If their material impacts include freshwater, by setting freshwater science-based targets, a company can be sure that its water management efforts are aligned to global sustainability goals such as the Global Biodiversity Framework and are based on credible and evidence-based science. Companies setting freshwater science-based targets can be more confident that they are doing enough to address their contributions toward water-related impacts.
In addition, freshwater science-based targets may be more ambitious than other water targets and help a company drive significant progress toward reducing water use, improving water quality and building business resilience. Our guidance specifies the amount of the company’s direct operations and upstream value chain activities that must be covered through spatially explicit targets in priority basins to support biodiversity and people. They also have the potential to enhance water management and security and facilitate collective action.
Investors, customers, and other stakeholders are also increasingly interested in a company’s sustainability efforts. Setting credible and ambitious freshwater targets can help companies demonstrate their commitment to sustainable water management.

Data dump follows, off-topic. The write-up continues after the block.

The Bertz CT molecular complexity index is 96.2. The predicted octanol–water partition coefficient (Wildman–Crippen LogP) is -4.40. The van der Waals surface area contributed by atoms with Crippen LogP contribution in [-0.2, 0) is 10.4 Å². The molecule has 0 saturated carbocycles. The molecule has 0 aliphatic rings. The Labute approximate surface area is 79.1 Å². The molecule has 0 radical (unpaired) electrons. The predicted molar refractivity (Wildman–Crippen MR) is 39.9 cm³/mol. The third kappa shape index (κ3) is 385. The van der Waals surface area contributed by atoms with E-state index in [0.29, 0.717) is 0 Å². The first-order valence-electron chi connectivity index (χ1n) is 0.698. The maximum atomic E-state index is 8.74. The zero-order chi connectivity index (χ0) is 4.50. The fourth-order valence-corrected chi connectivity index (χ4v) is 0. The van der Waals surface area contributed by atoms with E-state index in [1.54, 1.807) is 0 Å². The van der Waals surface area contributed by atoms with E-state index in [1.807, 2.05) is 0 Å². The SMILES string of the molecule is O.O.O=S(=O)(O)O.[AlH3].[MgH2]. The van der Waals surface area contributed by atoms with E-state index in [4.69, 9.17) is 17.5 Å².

Overall, setting freshwater science-based targets can help a company achieve a more comprehensive and impactful water management strategy that contributes to the larger sustainability agenda, drives innovation, and strengthens its risk management, including reputational and regulatory risks, all of which contribute towards a more resilient business.
Why does the initial freshwater target-setting methodology focus on individual company actions? Isn’t collective action across basins required for target attainment?
Ultimately, collective action is necessary in order to achieve the environmental outcomes that SBTs relate to: water security and improved water quality for biodiversity and people. However, this target setting methodology is designed for use by companies, and assumes that target setting will occur at the level of an individual company.